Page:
Following our tour of the historic homes, we visited the Muskegon Museum of Art to view the North American Indian photography of Edward Curtis. The event celebrates the artistic genius and lasting cultural legacy of Edward Curtis, an early-1900s photographer who followed his dream and sacrificed everything for his art, died in obscurity, but left behind one of the greatest artistic collaborations and photographic achievements in history. In addition to the iconic photographs, the exhibition included all 20 bound volumes of the western Indian tribes, historic objects from Curtis’s life and work, and examples of cultural artifacts represented in the photographs. To view Curtis’ extraordinary body of work, click on the link below: https://edwardcurtis.com/?gclid=CPeax7n5wtQCFYSPswodcvsMZQ

Vacations are never complete without a sightseeing tour! Thank you, Tara, for suggesting these ideas for our outing.

Friday Funnies

June 16th, 2017

I’ve learned more about Michigan’s logging history this week. By 1880, Michigan was producing as much lumber a its 3 neighboring states combined. But, enough with the facts. Trees are our best antiques. Help me honor them with some tree related Friday Funnies:

How do trees access the internet? They log on.
What did the tree do when the bank closed? It started its own branch.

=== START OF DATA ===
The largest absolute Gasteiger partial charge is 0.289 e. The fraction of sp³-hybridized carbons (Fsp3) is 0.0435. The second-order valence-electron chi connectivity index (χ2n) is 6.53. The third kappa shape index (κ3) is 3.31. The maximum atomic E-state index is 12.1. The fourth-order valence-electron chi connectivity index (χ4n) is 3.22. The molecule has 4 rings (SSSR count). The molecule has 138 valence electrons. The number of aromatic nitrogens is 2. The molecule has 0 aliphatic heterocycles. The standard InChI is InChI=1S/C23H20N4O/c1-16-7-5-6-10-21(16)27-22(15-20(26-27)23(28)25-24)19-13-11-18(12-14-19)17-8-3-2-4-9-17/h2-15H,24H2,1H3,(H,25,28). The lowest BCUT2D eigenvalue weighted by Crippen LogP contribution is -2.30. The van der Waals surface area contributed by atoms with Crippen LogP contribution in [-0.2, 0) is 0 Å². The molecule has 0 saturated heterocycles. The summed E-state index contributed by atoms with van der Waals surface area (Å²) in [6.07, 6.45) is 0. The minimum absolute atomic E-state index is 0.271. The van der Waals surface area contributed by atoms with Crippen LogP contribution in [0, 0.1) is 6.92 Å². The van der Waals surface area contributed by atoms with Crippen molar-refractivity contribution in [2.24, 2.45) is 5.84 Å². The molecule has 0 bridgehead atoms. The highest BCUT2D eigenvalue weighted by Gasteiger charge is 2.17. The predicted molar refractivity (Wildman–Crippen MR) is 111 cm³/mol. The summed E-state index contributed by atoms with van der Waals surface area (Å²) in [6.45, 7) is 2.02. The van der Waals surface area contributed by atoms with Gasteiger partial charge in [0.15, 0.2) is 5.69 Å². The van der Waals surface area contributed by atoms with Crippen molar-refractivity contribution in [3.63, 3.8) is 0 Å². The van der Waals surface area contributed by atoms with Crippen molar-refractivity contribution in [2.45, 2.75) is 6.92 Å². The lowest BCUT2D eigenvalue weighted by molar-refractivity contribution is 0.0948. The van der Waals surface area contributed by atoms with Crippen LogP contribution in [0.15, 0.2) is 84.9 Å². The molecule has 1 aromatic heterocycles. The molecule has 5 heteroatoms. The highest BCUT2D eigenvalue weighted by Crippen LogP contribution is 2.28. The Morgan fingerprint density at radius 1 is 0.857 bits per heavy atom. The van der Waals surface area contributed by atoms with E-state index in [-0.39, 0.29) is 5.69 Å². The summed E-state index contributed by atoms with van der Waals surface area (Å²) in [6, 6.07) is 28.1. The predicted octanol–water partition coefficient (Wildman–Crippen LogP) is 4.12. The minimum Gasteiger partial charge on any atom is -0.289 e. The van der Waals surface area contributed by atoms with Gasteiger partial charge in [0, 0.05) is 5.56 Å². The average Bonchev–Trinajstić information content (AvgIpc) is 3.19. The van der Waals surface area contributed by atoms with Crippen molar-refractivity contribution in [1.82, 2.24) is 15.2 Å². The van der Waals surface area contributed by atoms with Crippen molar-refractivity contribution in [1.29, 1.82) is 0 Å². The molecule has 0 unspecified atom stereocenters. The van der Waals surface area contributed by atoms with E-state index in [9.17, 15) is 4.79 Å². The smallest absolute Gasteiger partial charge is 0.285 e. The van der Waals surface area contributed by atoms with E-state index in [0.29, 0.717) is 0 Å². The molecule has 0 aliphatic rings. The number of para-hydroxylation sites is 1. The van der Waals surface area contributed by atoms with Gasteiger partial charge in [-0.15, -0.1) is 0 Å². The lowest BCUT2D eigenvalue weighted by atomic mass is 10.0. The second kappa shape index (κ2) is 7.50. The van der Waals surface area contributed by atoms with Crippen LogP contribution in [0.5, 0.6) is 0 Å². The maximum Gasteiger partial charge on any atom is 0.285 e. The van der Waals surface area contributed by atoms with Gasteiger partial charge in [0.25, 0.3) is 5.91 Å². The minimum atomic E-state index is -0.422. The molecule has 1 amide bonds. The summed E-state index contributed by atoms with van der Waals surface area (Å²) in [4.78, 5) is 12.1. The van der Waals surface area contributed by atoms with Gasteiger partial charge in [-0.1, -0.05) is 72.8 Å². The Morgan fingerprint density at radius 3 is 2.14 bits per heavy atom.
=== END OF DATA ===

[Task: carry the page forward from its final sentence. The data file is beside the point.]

Why did the pine tree get in trouble? Because it was being knotty.
What did the trees wear to Mother Nature’s pool party? Swimming trunks!
Do you want a brief explanation of an acorn? In a nutshell, it’s an oak tree.
What type of tree fits in your hand? A palm tree.
How do you properly identify a dogwood tree? By the bark!

Walk tall as the trees and keep the sun in your heart this weekend.

Hymns with a Message: Brighten the Corner Where You Are

June 14th, 2017

You are the light of the world. Matthew 5:14a

In August 1874, a Methodist minister organized a Sunday school training camp beside beautiful Lake Chautauque in upstate New York. Families came for 2-week camps that combined recreation, entertainment and Sunday school sessions. It was an enormous hit, and over the next several decades, the “Chautauque Circuit” spread to other areas and quick outgrew its origins.

Performers, musicians, lecturers, and motivational speakers traveled the country, staying at these camps. Enormous audiences gathered to enjoy Broadway hits, popular plays and even stars from the Metropolitan Opera, and Theodore Roosevelt called the Chautauque Circuit, “The most American thing in America.”